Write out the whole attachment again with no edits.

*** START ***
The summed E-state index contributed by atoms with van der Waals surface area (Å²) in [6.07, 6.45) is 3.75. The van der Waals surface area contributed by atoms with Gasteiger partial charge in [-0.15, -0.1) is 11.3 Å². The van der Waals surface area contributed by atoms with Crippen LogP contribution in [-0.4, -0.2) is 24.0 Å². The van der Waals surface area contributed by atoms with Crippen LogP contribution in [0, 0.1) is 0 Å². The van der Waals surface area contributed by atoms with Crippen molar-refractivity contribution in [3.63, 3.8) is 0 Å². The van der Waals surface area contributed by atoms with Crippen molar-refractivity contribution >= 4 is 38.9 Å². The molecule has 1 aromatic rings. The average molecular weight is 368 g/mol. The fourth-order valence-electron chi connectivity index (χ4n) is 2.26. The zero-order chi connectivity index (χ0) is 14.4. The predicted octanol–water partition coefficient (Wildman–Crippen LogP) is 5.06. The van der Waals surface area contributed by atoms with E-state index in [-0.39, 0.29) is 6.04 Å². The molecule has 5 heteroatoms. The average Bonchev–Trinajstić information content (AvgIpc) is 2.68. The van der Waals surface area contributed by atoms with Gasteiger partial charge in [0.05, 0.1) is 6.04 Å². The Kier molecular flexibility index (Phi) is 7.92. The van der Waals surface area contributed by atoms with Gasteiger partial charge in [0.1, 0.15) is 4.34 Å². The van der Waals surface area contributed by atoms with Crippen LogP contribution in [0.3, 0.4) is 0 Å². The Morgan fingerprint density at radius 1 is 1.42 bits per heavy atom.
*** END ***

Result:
The summed E-state index contributed by atoms with van der Waals surface area (Å²) in [6.07, 6.45) is 3.75. The van der Waals surface area contributed by atoms with Gasteiger partial charge in [-0.15, -0.1) is 11.3 Å². The van der Waals surface area contributed by atoms with Crippen LogP contribution in [-0.4, -0.2) is 24.0 Å². The van der Waals surface area contributed by atoms with Crippen LogP contribution in [0, 0.1) is 0 Å². The van der Waals surface area contributed by atoms with Crippen molar-refractivity contribution in [3.63, 3.8) is 0 Å². The van der Waals surface area contributed by atoms with Crippen molar-refractivity contribution >= 4 is 38.9 Å². The molecule has 1 aromatic rings. The average molecular weight is 368 g/mol. The fourth-order valence-electron chi connectivity index (χ4n) is 2.26. The zero-order chi connectivity index (χ0) is 14.4. The predicted octanol–water partition coefficient (Wildman–Crippen LogP) is 5.06. The van der Waals surface area contributed by atoms with E-state index in [-0.39, 0.29) is 6.04 Å². The molecule has 5 heteroatoms. The average Bonchev–Trinajstić information content (AvgIpc) is 2.68. The van der Waals surface area contributed by atoms with Gasteiger partial charge in [0.05, 0.1) is 6.04 Å². The Kier molecular flexibility index (Phi) is 7.92. The van der Waals surface area contributed by atoms with Gasteiger partial charge in [0.1, 0.15) is 4.34 Å². The van der Waals surface area contributed by atoms with Crippen LogP contribution in [0.3, 0.4) is 0 Å². The Morgan fingerprint density at radius 1 is 1.42 bits per heavy atom.